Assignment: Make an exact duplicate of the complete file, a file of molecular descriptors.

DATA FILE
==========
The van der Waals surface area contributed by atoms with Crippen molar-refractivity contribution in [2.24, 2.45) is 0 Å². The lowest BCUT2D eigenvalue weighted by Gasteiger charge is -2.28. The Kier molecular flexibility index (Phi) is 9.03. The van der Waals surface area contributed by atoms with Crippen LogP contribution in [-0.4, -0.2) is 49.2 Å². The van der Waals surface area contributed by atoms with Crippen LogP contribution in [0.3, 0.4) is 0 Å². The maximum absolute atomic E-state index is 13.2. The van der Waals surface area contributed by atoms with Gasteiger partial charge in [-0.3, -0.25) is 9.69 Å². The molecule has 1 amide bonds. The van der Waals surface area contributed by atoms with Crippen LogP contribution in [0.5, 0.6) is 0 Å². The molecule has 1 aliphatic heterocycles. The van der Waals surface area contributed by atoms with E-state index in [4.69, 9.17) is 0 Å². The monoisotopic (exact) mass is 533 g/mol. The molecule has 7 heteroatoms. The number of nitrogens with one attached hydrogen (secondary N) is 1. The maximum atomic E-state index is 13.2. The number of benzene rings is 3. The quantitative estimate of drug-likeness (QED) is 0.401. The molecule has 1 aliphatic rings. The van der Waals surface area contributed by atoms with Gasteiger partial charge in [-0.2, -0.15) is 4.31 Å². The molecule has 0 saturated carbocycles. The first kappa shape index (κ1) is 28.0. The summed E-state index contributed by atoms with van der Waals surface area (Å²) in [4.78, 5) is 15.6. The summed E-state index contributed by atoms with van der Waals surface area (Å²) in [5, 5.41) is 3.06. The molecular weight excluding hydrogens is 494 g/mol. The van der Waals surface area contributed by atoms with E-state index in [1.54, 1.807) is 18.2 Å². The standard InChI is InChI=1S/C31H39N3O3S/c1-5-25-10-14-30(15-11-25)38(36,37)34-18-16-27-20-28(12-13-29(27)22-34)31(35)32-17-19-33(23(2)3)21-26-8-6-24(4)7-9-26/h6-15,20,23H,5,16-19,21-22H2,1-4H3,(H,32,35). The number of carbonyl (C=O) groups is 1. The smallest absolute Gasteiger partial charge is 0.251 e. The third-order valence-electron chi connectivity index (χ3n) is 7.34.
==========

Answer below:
The van der Waals surface area contributed by atoms with Crippen molar-refractivity contribution in [2.24, 2.45) is 0 Å². The lowest BCUT2D eigenvalue weighted by Gasteiger charge is -2.28. The Kier molecular flexibility index (Phi) is 9.03. The van der Waals surface area contributed by atoms with Crippen LogP contribution in [-0.4, -0.2) is 49.2 Å². The van der Waals surface area contributed by atoms with Crippen LogP contribution in [0.3, 0.4) is 0 Å². The maximum absolute atomic E-state index is 13.2. The van der Waals surface area contributed by atoms with Gasteiger partial charge in [-0.3, -0.25) is 9.69 Å². The molecule has 1 amide bonds. The van der Waals surface area contributed by atoms with Crippen LogP contribution in [0.5, 0.6) is 0 Å². The molecule has 1 aliphatic heterocycles. The van der Waals surface area contributed by atoms with E-state index in [4.69, 9.17) is 0 Å². The monoisotopic (exact) mass is 533 g/mol. The molecule has 7 heteroatoms. The number of nitrogens with one attached hydrogen (secondary N) is 1. The maximum atomic E-state index is 13.2. The number of benzene rings is 3. The quantitative estimate of drug-likeness (QED) is 0.401. The molecule has 1 aliphatic rings. The van der Waals surface area contributed by atoms with Gasteiger partial charge in [-0.2, -0.15) is 4.31 Å². The molecule has 0 saturated carbocycles. The first kappa shape index (κ1) is 28.0. The summed E-state index contributed by atoms with van der Waals surface area (Å²) in [4.78, 5) is 15.6. The summed E-state index contributed by atoms with van der Waals surface area (Å²) in [5, 5.41) is 3.06. The molecular weight excluding hydrogens is 494 g/mol. The van der Waals surface area contributed by atoms with E-state index in [1.54, 1.807) is 18.2 Å². The standard InChI is InChI=1S/C31H39N3O3S/c1-5-25-10-14-30(15-11-25)38(36,37)34-18-16-27-20-28(12-13-29(27)22-34)31(35)32-17-19-33(23(2)3)21-26-8-6-24(4)7-9-26/h6-15,20,23H,5,16-19,21-22H2,1-4H3,(H,32,35). The number of carbonyl (C=O) groups is 1. The smallest absolute Gasteiger partial charge is 0.251 e. The third-order valence-electron chi connectivity index (χ3n) is 7.34.